Palm oil industry is highly sustainable

Primary Industries Minister Teresa Kok addressing the press after officiating at the 39th Palm Oil Familiarisation Programme in Putrajaya. MOHD SAHAR MISNI/The Star     

PUTRAJAYA: Despite criticism on one of the country’s prized commodities, Teresa Kok said Malaysia will not waver in its commitment to show the world that the palm oil industry is highly sustainable.

The Primary Industries Minister aims to prove that Malaysia is trying its best to strike a balance between developing the industry and protecting the environment in accordance to national and international standards.

“The industry is constantly fraught with all kinds of accusations, alluding that palm oil poses health concerns and is unsustainably cultivated.

“Notwithstanding that, we will continue to have constructive engagements with importing countries such as those in the European Union (EU) to ensure that palm oil has market access to food and non-food applications, ” she said when opening the 39th Palm Oil Familiarisation Programme here yesterday.

She said the government is also working closely with other palm oil producing countries under the Council of Palm Oil Producing Countries (CPOPC) to address issues on palm oil in EU.

Recently, she said CPOPC proposed to establish a CPOPC-EU Joint Working Group on Palm Oil to address concerns over the product in EU.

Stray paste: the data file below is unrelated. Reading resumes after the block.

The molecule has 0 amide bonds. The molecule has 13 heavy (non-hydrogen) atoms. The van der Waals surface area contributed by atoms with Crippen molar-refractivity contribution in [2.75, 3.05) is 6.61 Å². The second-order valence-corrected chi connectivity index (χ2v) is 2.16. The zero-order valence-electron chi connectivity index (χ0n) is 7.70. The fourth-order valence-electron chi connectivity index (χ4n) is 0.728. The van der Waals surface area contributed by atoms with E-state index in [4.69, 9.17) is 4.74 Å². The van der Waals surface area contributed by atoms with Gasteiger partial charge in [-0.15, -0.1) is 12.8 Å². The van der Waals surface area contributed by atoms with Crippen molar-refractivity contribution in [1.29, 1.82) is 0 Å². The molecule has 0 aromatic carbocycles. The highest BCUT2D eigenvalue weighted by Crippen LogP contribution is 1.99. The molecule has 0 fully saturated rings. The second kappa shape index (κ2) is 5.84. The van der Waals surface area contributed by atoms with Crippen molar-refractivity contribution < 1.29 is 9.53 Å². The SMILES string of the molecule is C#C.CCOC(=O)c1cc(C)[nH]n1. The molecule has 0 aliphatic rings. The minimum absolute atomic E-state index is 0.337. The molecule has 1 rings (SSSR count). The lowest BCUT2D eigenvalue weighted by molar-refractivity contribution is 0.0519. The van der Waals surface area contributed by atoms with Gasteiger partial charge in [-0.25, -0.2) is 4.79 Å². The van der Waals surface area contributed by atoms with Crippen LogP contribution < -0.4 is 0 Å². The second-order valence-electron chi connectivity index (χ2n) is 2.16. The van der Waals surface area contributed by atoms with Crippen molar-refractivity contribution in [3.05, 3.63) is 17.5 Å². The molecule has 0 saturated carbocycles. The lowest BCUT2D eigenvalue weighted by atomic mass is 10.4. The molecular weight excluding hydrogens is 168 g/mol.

She said the government is also committed to maintaining at least 50% of the country’s land under forest and green cover as it develops the palm oil industry.

“The latest figures reported that as of 2017, about 55.6% of Malaysia’s 33 million hectare-land area is under forest cover, ” she said, adding that the country is moving towards nationwide sustainable palm oil production by 2020 through the Malaysian Sustainable Palm Oil (MSPO) certification.

Kok said other policies in place to ensure sustainable oil palm cultivation include capping cultivated areas to 6.5 million hectares, to stop oil palm from being planted in peatlands, and strengthen regulations on existing plantations on peat, ban forest reserves from being turned into oil palm plantations, and making oil palm plantation maps available to the public.

The industry is often blamed for causing the haze, which is believed to be the result of the slash and burn land clearing methods, affecting air quality mainly in Indonesia, Malaysia and Singapore.

However, Kok said many companies adhere to sustainable agriculture standards set by initiatives aimed at promoting sustainable palm oil production such as the Roundtable on Sustainable Palm Oil (RSPO) and the MSPO certification schemes.

“They definitely won’t do open burning and it is unfair for the public to keep pointing fingers at the palm oil industry, ” she said.

Kok said the fires could also have been caused by others including smallholders and villagers in the area who clear land to plant various crops.

However, she said this could only be confirmed after Indonesia releases findings of its investigations.

“We need to be fair. We have seen efforts by Indonesia to put out the fire and even President Joko Widodo himself went down to the ground to assess the problem, ” she said.

On Sept 17, the Indonesian President ordered a crackdown on individuals and companies responsible for forest fires.

Kok will also head to Indonesia next month with hopes of bringing players in the Malaysian and Indonesian plantation owners section together to discuss issues related to the industry.

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